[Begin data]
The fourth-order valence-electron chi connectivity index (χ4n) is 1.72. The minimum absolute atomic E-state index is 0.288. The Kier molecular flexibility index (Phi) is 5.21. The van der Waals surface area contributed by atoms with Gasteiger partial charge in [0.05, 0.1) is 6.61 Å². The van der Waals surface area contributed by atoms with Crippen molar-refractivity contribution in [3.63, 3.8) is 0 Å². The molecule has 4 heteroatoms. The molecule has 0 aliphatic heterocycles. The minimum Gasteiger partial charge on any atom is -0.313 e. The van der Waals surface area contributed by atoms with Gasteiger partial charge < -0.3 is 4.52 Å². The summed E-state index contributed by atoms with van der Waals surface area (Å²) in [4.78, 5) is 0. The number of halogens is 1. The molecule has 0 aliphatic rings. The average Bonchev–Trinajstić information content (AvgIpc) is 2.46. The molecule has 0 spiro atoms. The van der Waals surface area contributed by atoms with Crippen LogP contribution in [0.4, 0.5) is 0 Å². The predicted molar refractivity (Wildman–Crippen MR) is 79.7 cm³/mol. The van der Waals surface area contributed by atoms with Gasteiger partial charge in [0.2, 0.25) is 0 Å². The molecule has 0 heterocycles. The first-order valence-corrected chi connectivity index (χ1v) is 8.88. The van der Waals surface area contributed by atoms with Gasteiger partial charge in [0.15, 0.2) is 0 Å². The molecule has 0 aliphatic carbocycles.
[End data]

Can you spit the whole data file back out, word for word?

The fourth-order valence-electron chi connectivity index (χ4n) is 1.72. The minimum absolute atomic E-state index is 0.288. The Kier molecular flexibility index (Phi) is 5.21. The van der Waals surface area contributed by atoms with Gasteiger partial charge in [0.05, 0.1) is 6.61 Å². The van der Waals surface area contributed by atoms with Crippen molar-refractivity contribution in [3.63, 3.8) is 0 Å². The molecule has 4 heteroatoms. The molecule has 0 aliphatic heterocycles. The minimum Gasteiger partial charge on any atom is -0.313 e. The van der Waals surface area contributed by atoms with Gasteiger partial charge < -0.3 is 4.52 Å². The summed E-state index contributed by atoms with van der Waals surface area (Å²) in [4.78, 5) is 0. The number of halogens is 1. The molecule has 0 aliphatic rings. The average Bonchev–Trinajstić information content (AvgIpc) is 2.46. The molecule has 0 spiro atoms. The van der Waals surface area contributed by atoms with Crippen LogP contribution in [0.4, 0.5) is 0 Å². The predicted molar refractivity (Wildman–Crippen MR) is 79.7 cm³/mol. The van der Waals surface area contributed by atoms with Gasteiger partial charge in [0.2, 0.25) is 0 Å². The molecule has 0 heterocycles. The first-order valence-corrected chi connectivity index (χ1v) is 8.88. The van der Waals surface area contributed by atoms with Gasteiger partial charge in [0.15, 0.2) is 0 Å². The molecule has 0 aliphatic carbocycles.